תמה על הגאון מהר"ל מפראג בספר נתיבות עולם נתיב עבודה פי"ב שמיאן לומר פיוט מכניסי רחמים שאין לנו עם המלאכים כלום כ"א ה' אלקינו שומע קול תפילות ... הרי כל הספרים מלאים ותלך לדרוש את ה' להתפלל כמ"ש הרמב"ם עה"ת ואין צורך להאריך תמיהתי הלא הגאון הנ"ל נשמר מזה באותו הפרק תוך כ"ד. ויען כי דבריו סתומים קצת ע"כ אפרש כי דרך להעמיד מליץ בין מלך להדיוט כשאין ההדיוט חשוב וסגול לפני המלך או אינו יכול להטעים דבריו כראוי. ויען ישראל ואינם צריכים מליץ לפני אוהבם ית"ש והוא מתקבל בסבר פנים יפות אפי' בלשון עלגים וגמגום א"כ המליץ הלז אינו אלא קטנות אמונה חלילה ... ולדברי הגאון הנ"ל גם פזמון מלאכי רחמים וסליחה י"ג מדות האמורות בחנינה יש למנוע.

I am surprised at the great Maharal MiPrag in the work Nesivos Olam, Nesiv HaAvodah ch. 12, who refused to say the prayer "[Angels] who bring in prayers for mercy," because we have nothing with the angels, only G-d, Who hears the voice of our prayers: ... All the books are full of "And she went to seek out G-d," to pray, like the Rambam says on the Torah [?]. There is no need to speak at length about how surprised I am, because that same great one writes this in the same chapter in the same breath! Since his words are slightly hard to understand, I will therefore explain it this way: It's normal to have an intermediary between a king and an ordinary person when the ordinary person isn't important compared to the king, or if the ordinary person can't express his words properly. Since Israel don't need an interpreter between them and G-d Who loves them, and He accepts graciously even gibberish from them, then the intermediary between them displays only that they have little faith, G-d forbid. ... According to the words of the aforementioned great, we should also have to omit the prayers "Angels of mercy" and the slichah that contains the thirteen attributes ["ezkerah elohim ve'ehemayah..."].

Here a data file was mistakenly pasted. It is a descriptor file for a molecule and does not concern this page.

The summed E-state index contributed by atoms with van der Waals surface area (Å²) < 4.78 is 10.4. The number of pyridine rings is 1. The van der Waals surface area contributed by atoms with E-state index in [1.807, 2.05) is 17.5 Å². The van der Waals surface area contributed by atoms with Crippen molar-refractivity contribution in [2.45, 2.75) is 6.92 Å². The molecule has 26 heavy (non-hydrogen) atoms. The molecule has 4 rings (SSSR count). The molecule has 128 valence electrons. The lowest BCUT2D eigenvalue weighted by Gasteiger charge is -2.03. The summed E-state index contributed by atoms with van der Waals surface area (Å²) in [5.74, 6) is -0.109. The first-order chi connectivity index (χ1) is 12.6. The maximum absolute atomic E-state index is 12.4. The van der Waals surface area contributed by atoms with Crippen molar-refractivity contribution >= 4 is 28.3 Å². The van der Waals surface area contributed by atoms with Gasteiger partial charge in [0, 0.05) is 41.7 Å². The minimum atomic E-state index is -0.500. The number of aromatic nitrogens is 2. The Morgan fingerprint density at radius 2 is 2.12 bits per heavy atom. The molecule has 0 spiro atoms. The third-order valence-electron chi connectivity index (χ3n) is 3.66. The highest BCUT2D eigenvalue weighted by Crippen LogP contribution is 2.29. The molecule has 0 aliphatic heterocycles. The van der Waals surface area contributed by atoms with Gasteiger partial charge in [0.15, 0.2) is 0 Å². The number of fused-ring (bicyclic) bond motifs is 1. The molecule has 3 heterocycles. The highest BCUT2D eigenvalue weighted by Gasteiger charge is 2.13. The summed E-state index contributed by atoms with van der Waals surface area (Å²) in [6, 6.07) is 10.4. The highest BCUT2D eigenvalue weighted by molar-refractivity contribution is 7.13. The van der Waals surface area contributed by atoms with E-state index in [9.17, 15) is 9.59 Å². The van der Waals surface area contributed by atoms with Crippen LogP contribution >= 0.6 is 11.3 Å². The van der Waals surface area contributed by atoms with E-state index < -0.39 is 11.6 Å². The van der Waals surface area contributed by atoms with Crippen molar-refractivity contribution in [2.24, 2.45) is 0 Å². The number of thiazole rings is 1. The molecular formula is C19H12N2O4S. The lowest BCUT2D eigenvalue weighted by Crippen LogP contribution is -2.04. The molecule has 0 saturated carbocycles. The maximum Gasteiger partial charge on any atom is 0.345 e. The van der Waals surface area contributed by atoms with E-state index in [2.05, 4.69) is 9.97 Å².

Pischei Teshuvah (Isserlein) to Orach Chayim 581:1:

ובתשובות שמש צדקה (סי' כ"ג וכ"ד) מביא מלשון רש"י בסוטה דיחיד צריך שיסעייהו מלאכי השרת, הרי שאין בזה חשש איסור ... ובתשובות מהר"י מברונא (סי' ער"ה) מה שאנו אומרים מכניסי רחמים ומלאכי רחמים דאין לחוש כלל שאין זה דרך אמצעי רק דרך שפלות שהוא בוש בדבר לקרב אל המלך.‏

In the responsa Shemesh Tzedakah (#23-24) he brings the language of Rashi in Sotah that an individual requires the help of the angels, which implies that there is no prohibition involved [in requesting help from them]. ... And in the responsa of Mahari Bruna #275 he says that we have no reason to have any negative feelings at all about what we say "[Angels] who bring in prayers" and "Angels of mercy," because this isn't a request in the way of an intermediary, only humility, that he is embarrassed to approach the king [G-d].

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    Thank you. Does praying to intercessors fall under the commandments against idolatry or worshipping foreign gods? – Malka S Oct 23 '12 at 8:57
  • @MahaliaSamuels As far as I know, those are both part of the same prohibition (though things like creating an idol and worshiping an idol are different prohibitions) – b a Oct 23 '12 at 14:15
  • All very informative, but the OP asked if there are examples "in the Hebrew Bible". None of these sources are making clear citations from the Bible (Tanach). – Yaacov Deane Sep 25 at 13:49
  • @YaacovDeane You're right that it doesn't directly address the question – b a Sep 25 at 17:39
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There are levels in our connection with Hashem.

The prophets during all ages acted as such. Though - all of Israel are encouraged to reach that level (of prophecy) themselves. Still, when Hashem wanted to say something, it was through prophets. In the Torah we find it the other way too - Am Yisrael asks Moshe to speak to Hashem for them.

There is an example of a non-prophet speaking directly to Hashem. In Shmuel, however, we see Channa praying - speaking to Hashem herself. Still, her answer came from Eli - a prophet, not directly to her.